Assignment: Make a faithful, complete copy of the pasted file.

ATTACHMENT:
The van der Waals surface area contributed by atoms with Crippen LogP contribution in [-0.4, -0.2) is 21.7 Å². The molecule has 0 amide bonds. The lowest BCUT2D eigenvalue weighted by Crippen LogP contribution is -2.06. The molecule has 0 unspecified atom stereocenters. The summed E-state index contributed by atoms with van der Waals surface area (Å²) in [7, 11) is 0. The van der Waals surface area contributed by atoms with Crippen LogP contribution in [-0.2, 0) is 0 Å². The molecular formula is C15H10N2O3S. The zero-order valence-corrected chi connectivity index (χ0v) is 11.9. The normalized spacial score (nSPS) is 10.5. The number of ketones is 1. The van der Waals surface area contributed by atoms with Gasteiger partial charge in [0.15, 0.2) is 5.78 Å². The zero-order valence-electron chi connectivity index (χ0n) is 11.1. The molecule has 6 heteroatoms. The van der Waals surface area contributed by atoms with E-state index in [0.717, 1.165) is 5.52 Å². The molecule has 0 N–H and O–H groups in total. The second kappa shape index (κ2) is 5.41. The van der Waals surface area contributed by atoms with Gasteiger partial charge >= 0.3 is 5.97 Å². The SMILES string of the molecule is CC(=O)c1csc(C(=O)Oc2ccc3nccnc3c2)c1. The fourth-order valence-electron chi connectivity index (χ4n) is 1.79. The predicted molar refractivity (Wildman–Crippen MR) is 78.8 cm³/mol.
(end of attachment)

The van der Waals surface area contributed by atoms with Crippen LogP contribution in [-0.4, -0.2) is 21.7 Å². The molecule has 0 amide bonds. The lowest BCUT2D eigenvalue weighted by Crippen LogP contribution is -2.06. The molecule has 0 unspecified atom stereocenters. The summed E-state index contributed by atoms with van der Waals surface area (Å²) in [7, 11) is 0. The van der Waals surface area contributed by atoms with Crippen LogP contribution in [-0.2, 0) is 0 Å². The molecular formula is C15H10N2O3S. The zero-order valence-corrected chi connectivity index (χ0v) is 11.9. The normalized spacial score (nSPS) is 10.5. The number of ketones is 1. The van der Waals surface area contributed by atoms with Gasteiger partial charge in [0.15, 0.2) is 5.78 Å². The zero-order valence-electron chi connectivity index (χ0n) is 11.1. The molecule has 6 heteroatoms. The van der Waals surface area contributed by atoms with E-state index in [0.717, 1.165) is 5.52 Å². The molecule has 0 N–H and O–H groups in total. The second kappa shape index (κ2) is 5.41. The van der Waals surface area contributed by atoms with Gasteiger partial charge >= 0.3 is 5.97 Å². The SMILES string of the molecule is CC(=O)c1csc(C(=O)Oc2ccc3nccnc3c2)c1. The fourth-order valence-electron chi connectivity index (χ4n) is 1.79. The predicted molar refractivity (Wildman–Crippen MR) is 78.8 cm³/mol.